Thursday, December 9, 2010

Dinner, analysed

The abandoned dinner table.

The dish I remember with most fondness, now, was the red and white winter salad: slivers of Honey Crisp apples, radishes (both of whose skins made up the red), fennel and then hearts of Belgian endives, with some ruby pearls of pomegranate scattered across the top at the last minute. A vinaigrette of lime, hazelnut oil and the usual seasoning. I forgot to add the celeriac! But that means we can have it on its own, later, grated with a sharp, creamy, mustardy dressing. Yum.


It has been a long time since I felt a bit babbelas, as we say in South Africa, and it worries me, as I must be out of training. We started with Juneberry-infused Calvados topped with bubbly, then stayed with bubbly until we tried Ellen's Knotweed '09, which I think went very well with the rich pork.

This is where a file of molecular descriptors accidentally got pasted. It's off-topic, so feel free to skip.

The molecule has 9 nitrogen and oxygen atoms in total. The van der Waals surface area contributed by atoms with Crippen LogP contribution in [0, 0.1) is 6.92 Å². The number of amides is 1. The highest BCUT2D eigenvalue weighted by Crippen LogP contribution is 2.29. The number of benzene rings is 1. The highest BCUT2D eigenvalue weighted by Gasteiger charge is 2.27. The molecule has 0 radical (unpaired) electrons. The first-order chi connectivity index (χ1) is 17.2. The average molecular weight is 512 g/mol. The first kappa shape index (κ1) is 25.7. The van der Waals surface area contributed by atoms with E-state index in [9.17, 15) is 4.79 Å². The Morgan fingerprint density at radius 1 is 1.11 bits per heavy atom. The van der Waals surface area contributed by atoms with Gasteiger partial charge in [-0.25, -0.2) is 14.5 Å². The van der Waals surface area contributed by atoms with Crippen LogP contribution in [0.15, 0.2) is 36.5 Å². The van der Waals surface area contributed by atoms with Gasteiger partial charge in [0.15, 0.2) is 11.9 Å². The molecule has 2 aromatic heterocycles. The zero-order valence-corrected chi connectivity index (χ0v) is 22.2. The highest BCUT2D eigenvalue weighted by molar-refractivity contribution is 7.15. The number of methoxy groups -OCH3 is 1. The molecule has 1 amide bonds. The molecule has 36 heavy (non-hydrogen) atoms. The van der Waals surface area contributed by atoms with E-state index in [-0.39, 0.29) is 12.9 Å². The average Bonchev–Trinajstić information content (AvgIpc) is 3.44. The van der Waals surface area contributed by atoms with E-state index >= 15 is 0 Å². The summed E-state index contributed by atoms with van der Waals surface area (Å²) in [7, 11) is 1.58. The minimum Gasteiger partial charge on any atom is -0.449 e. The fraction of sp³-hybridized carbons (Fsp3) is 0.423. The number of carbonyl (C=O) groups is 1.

Perhaps what did me in was the Grand Marnier souffle. The recipe is next door at (the Food). I was going to follow Georges Perrier's method religiously, but felt it needed lightening up, so added fluffed egg whites and orange zest.  His recipe also calls for beating a sugar syrup into the 8 (!) egg yolks for 15 minutes. I didn't fancy carpal tunnel syndrome so eschewed syrup for fine white sugar and whisked for maybe 5 minutes. In the end it was a hybrid of Georges Perrier and Roger Verge, whose frozen strawberry mousse is delectable, but has no egg yolks at all. I think next time that might be the way to go. It was too rich.

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